After Facebook, it’s time for Alphabet-owned Google. On Wednesday afternoon Commissioner Margrethe Vestager sake the Google. Google has been hit with a record-breaking €4.34 billion ($5.06 billion) fine. The fine has been imposed by the European Union. European Union found Google guilty for abusing the dominance of its Android mobile operating system, which runs more than 80% of the world’s smartphones.
Android has played a vital in Google success, it gives Goggle an unfair advantage in attracting users to those Google apps. While the users are busy in enjoying the feature of Google applications like YouTube and Google Crome, Google do his work in background. Google collects the users data from there devise, which help Google for targeting the advertisement.
Google does not reveal how much revenue it makes from Android, it has said that its advertising business is growing much faster on mobile than desktop.
European Union said that Google is abusing the market dominance in mobile phone operating systems. Google forces the smartphone manufacturers to pre-instal Google’s search and browser apps devices using its Android operating system, otherwise they would not be allowed to use its Google Play online store and streaming service.
European Union also says that the Google paid manufacturers and network operators to keep other competitor search engines off their phones, and thirdly obstructed the development of competing mobile operating systems which could have provided a platform for rival search engines to gain traffic.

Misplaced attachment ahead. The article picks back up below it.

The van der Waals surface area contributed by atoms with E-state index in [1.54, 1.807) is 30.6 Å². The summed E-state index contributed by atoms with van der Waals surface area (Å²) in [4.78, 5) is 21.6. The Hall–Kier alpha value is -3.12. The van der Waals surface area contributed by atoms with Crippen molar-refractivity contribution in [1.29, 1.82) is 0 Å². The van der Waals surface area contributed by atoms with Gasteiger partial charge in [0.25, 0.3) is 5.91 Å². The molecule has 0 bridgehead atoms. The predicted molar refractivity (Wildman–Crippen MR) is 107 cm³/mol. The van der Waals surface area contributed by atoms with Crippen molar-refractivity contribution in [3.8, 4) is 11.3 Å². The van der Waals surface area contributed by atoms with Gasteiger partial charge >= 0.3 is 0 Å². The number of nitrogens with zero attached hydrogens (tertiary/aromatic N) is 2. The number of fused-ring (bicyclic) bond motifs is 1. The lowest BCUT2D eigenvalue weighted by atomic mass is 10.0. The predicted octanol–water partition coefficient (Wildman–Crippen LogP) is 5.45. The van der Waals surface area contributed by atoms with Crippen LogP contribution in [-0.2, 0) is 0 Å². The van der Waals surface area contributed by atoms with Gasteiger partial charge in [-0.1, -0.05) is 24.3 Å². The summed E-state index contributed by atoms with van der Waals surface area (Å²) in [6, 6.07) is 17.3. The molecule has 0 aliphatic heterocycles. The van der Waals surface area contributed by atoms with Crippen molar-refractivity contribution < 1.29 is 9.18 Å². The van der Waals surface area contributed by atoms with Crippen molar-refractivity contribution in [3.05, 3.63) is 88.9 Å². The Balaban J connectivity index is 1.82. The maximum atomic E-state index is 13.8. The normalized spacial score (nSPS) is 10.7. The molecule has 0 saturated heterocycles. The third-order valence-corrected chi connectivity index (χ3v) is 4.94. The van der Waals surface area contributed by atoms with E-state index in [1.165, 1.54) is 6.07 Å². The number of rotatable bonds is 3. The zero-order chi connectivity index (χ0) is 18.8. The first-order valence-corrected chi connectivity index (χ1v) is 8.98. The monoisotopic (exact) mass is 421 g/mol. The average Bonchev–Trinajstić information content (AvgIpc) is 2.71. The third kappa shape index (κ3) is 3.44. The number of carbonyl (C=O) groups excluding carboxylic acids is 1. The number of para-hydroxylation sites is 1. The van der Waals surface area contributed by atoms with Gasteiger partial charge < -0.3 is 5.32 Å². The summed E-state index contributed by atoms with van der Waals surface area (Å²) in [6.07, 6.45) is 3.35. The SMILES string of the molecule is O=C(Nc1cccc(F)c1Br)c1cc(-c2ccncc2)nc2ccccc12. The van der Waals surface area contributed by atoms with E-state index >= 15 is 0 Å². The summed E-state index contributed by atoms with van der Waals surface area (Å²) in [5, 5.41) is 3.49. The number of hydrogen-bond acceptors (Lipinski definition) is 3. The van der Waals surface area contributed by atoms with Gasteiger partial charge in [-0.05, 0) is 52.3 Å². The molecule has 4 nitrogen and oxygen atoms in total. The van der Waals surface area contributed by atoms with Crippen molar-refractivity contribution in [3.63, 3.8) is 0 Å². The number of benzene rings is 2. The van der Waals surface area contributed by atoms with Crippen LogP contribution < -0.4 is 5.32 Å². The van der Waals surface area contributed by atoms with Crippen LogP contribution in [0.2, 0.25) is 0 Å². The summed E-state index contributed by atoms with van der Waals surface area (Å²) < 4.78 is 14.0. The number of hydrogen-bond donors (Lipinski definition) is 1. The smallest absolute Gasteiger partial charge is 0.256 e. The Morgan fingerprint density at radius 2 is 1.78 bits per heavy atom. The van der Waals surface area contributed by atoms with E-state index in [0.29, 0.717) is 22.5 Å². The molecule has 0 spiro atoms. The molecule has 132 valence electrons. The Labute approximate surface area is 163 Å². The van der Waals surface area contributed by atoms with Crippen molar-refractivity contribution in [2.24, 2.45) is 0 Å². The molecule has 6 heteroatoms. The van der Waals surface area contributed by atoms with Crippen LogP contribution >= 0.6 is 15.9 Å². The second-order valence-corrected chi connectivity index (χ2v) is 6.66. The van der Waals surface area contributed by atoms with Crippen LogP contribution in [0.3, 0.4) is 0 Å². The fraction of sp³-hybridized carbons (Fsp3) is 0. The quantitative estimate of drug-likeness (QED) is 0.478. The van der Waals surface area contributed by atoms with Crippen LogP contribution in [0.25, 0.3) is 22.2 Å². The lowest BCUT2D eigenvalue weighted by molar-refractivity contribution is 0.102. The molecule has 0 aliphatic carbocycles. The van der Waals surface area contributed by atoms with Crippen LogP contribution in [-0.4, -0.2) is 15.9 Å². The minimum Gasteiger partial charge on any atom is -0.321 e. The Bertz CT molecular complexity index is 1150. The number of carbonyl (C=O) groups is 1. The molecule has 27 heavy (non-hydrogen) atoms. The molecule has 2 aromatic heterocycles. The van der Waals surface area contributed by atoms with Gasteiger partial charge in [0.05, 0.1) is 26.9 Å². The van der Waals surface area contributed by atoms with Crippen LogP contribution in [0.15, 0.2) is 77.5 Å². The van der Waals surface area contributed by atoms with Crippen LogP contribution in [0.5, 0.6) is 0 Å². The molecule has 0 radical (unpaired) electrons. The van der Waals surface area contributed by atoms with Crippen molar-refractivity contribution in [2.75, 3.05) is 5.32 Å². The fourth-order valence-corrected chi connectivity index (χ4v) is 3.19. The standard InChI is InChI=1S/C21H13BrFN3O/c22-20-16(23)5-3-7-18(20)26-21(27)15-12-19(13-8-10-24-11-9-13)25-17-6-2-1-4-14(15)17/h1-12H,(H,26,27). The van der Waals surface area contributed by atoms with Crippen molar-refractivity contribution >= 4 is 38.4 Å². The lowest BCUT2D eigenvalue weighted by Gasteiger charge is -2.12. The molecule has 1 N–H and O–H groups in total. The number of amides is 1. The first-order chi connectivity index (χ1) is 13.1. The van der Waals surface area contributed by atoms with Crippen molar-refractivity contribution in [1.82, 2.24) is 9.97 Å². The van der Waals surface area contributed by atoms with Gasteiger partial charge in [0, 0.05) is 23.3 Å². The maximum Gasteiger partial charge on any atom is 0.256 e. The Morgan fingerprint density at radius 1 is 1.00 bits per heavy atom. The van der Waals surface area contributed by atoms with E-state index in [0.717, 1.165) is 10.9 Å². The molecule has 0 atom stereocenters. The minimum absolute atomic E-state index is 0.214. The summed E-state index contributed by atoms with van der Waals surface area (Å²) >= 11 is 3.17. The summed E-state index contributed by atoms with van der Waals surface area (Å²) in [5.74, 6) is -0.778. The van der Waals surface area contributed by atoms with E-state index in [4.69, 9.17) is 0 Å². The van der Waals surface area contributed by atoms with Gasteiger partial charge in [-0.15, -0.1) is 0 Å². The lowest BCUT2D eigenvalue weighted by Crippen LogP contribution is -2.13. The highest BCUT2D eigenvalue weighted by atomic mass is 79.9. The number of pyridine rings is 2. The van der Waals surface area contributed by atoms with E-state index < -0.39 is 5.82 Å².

Alphabet has been given 90 days to change its business practices or face further penalties of up to 5% of its average daily turnover.
Meanwhile competitors have long complained that Android’s dominance gives Google an unfair advantage.
Ms Vestager told reporters in Brussels: “Google has used Android as a vehicle to cement its dominance as a search engine. These practices have denied rivals a chance to innovate and to compete on the merits. They have denied European consumers the benefits of effective competition in the very important mobile sphere. This is illegal under EU antitrust rules.”
She said that pre-installing Google search on its devices was “an advantaged that cannot be matched” by competitors, making it harder for rivals to compete fairly and harming consumers.
Further Ms Vestager said “Any company is welcome to do business in our single market but they need to comply, they need to play by EU anti-trust rules and these rules are set in place for very simple reasons: to protect European consumers and effective competition”.
She noted that it was important that “technology serves us, and not the other way around”
After this news, Google immediately said it would challenge the ruling at the EU courts. Google said in a statement that it would appeal the ruling, arguing against the EU’s view that its software is restrictive of fair competition. Android has created more choice for everyone, not less, a spokesperson for the Google said.
In defense, Google had said the users were free to delete or disable its apps. The company had strongly pointed that the Android is a open-source operating system. Google said Android is a open-source operating system, which means any company can use it for there devises. Google also said that the open-source feature of Android help manufacturer to keeps the manufacturing costs low.
Google also pointed to Apple saying that the smartphone maker did not sufficiently constrain Google. Apple also pre-installs a number of apps on its iPhone models.
Along with the fine of €4.34bn (£3.87bn), the EU also looking to change the way that Google conducts its business in Europe.
The penalty is the same amount the Netherlands contributes to the EU budget every year — is far higher than any other dished out by the U.S, Chinese or other antitrust authorities.
Alphabet generated about the same amount of money as the record penalty every 16 days in 2017, based on the company’s reported annual revenue of $110.9 billion for the year.
Alphabet shares were down 0.5 percent in pre-market trading in New York on Wednesday.
The EU first opened its investigation into Android in 2015, two years after receiving a complaint from FairSearch.
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